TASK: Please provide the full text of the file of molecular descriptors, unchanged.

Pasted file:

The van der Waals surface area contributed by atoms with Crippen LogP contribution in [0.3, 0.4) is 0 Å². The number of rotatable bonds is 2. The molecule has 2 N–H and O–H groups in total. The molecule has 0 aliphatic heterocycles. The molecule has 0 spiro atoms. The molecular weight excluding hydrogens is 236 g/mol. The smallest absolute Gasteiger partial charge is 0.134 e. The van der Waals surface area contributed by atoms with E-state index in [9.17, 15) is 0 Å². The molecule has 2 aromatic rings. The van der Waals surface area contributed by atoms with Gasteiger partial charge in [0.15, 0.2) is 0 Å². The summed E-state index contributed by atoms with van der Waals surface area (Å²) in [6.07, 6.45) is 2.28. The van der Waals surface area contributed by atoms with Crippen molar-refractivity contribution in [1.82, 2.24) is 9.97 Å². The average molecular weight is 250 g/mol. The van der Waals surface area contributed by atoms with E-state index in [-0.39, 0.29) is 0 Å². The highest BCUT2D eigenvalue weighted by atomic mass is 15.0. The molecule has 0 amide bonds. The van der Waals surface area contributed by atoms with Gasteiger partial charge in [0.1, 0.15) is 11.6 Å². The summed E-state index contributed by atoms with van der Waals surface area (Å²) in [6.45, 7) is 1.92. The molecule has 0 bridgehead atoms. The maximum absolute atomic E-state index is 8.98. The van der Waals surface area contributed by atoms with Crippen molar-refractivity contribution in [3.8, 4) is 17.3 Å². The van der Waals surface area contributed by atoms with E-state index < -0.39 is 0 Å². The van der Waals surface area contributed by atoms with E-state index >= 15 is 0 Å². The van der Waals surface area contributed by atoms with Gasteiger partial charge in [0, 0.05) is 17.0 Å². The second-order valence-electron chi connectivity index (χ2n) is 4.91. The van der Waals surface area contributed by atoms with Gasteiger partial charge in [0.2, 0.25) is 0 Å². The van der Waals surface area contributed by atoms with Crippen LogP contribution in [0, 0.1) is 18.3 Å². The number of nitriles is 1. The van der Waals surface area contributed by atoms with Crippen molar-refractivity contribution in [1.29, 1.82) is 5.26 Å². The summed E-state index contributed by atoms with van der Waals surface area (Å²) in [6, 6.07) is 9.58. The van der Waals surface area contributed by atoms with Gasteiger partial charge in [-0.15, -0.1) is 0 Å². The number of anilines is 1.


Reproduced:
The van der Waals surface area contributed by atoms with Crippen LogP contribution in [0.3, 0.4) is 0 Å². The number of rotatable bonds is 2. The molecule has 2 N–H and O–H groups in total. The molecule has 0 aliphatic heterocycles. The molecule has 0 spiro atoms. The molecular weight excluding hydrogens is 236 g/mol. The smallest absolute Gasteiger partial charge is 0.134 e. The van der Waals surface area contributed by atoms with E-state index in [9.17, 15) is 0 Å². The molecule has 2 aromatic rings. The van der Waals surface area contributed by atoms with Gasteiger partial charge in [0.15, 0.2) is 0 Å². The summed E-state index contributed by atoms with van der Waals surface area (Å²) in [6.07, 6.45) is 2.28. The van der Waals surface area contributed by atoms with Crippen molar-refractivity contribution in [1.82, 2.24) is 9.97 Å². The average molecular weight is 250 g/mol. The van der Waals surface area contributed by atoms with E-state index in [-0.39, 0.29) is 0 Å². The highest BCUT2D eigenvalue weighted by atomic mass is 15.0. The molecule has 0 amide bonds. The van der Waals surface area contributed by atoms with Gasteiger partial charge in [0.1, 0.15) is 11.6 Å². The summed E-state index contributed by atoms with van der Waals surface area (Å²) in [6.45, 7) is 1.92. The molecule has 0 bridgehead atoms. The maximum absolute atomic E-state index is 8.98. The van der Waals surface area contributed by atoms with Crippen molar-refractivity contribution in [3.8, 4) is 17.3 Å². The van der Waals surface area contributed by atoms with E-state index < -0.39 is 0 Å². The van der Waals surface area contributed by atoms with E-state index >= 15 is 0 Å². The van der Waals surface area contributed by atoms with Gasteiger partial charge in [0, 0.05) is 17.0 Å². The second-order valence-electron chi connectivity index (χ2n) is 4.91. The van der Waals surface area contributed by atoms with Gasteiger partial charge in [0.2, 0.25) is 0 Å². The van der Waals surface area contributed by atoms with Crippen LogP contribution in [0, 0.1) is 18.3 Å². The number of nitriles is 1. The van der Waals surface area contributed by atoms with Crippen molar-refractivity contribution in [1.29, 1.82) is 5.26 Å². The summed E-state index contributed by atoms with van der Waals surface area (Å²) in [6, 6.07) is 9.58. The van der Waals surface area contributed by atoms with Gasteiger partial charge in [-0.15, -0.1) is 0 Å². The number of anilines is 1.